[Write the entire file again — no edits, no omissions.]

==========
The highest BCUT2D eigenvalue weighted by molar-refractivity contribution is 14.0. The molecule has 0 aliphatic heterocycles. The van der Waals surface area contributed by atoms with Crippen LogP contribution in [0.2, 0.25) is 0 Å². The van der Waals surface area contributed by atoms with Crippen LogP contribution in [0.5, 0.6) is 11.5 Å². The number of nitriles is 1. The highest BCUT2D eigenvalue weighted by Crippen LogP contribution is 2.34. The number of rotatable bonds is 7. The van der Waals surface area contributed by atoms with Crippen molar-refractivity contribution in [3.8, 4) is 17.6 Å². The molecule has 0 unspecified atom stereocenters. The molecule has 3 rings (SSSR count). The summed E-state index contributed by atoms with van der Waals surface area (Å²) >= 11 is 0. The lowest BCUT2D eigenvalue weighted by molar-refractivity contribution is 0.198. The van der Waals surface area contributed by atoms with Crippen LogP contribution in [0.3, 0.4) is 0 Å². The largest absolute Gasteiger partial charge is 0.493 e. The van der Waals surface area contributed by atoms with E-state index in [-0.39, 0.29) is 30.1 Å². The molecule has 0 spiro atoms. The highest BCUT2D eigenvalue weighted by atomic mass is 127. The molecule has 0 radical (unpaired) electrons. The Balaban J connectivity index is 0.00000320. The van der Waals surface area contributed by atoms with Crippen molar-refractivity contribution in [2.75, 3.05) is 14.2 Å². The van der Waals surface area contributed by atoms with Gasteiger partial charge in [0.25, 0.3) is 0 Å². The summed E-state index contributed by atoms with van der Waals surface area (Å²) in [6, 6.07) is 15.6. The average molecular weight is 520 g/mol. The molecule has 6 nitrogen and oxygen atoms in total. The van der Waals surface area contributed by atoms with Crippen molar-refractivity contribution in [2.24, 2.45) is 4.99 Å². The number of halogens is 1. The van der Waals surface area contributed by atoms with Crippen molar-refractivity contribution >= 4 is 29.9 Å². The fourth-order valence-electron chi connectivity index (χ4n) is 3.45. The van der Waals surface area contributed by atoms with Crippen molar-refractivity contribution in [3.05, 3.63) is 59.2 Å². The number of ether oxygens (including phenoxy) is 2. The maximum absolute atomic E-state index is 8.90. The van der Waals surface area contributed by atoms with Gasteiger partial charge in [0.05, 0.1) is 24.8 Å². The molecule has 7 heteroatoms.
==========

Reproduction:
The highest BCUT2D eigenvalue weighted by molar-refractivity contribution is 14.0. The molecule has 0 aliphatic heterocycles. The van der Waals surface area contributed by atoms with Crippen LogP contribution in [0.2, 0.25) is 0 Å². The van der Waals surface area contributed by atoms with Crippen LogP contribution in [0.5, 0.6) is 11.5 Å². The number of nitriles is 1. The highest BCUT2D eigenvalue weighted by Crippen LogP contribution is 2.34. The number of rotatable bonds is 7. The van der Waals surface area contributed by atoms with Crippen molar-refractivity contribution in [3.8, 4) is 17.6 Å². The molecule has 0 unspecified atom stereocenters. The molecule has 3 rings (SSSR count). The summed E-state index contributed by atoms with van der Waals surface area (Å²) >= 11 is 0. The lowest BCUT2D eigenvalue weighted by molar-refractivity contribution is 0.198. The van der Waals surface area contributed by atoms with Crippen LogP contribution in [0.3, 0.4) is 0 Å². The largest absolute Gasteiger partial charge is 0.493 e. The van der Waals surface area contributed by atoms with E-state index in [-0.39, 0.29) is 30.1 Å². The molecule has 0 spiro atoms. The highest BCUT2D eigenvalue weighted by atomic mass is 127. The molecule has 0 radical (unpaired) electrons. The Balaban J connectivity index is 0.00000320. The van der Waals surface area contributed by atoms with Crippen molar-refractivity contribution in [2.75, 3.05) is 14.2 Å². The van der Waals surface area contributed by atoms with Gasteiger partial charge in [0.25, 0.3) is 0 Å². The summed E-state index contributed by atoms with van der Waals surface area (Å²) in [6, 6.07) is 15.6. The average molecular weight is 520 g/mol. The molecule has 6 nitrogen and oxygen atoms in total. The van der Waals surface area contributed by atoms with Crippen molar-refractivity contribution in [2.24, 2.45) is 4.99 Å². The number of halogens is 1. The van der Waals surface area contributed by atoms with Crippen molar-refractivity contribution >= 4 is 29.9 Å². The fourth-order valence-electron chi connectivity index (χ4n) is 3.45. The van der Waals surface area contributed by atoms with Crippen molar-refractivity contribution in [3.05, 3.63) is 59.2 Å². The number of ether oxygens (including phenoxy) is 2. The maximum absolute atomic E-state index is 8.90. The van der Waals surface area contributed by atoms with Gasteiger partial charge in [0.05, 0.1) is 24.8 Å². The molecule has 7 heteroatoms.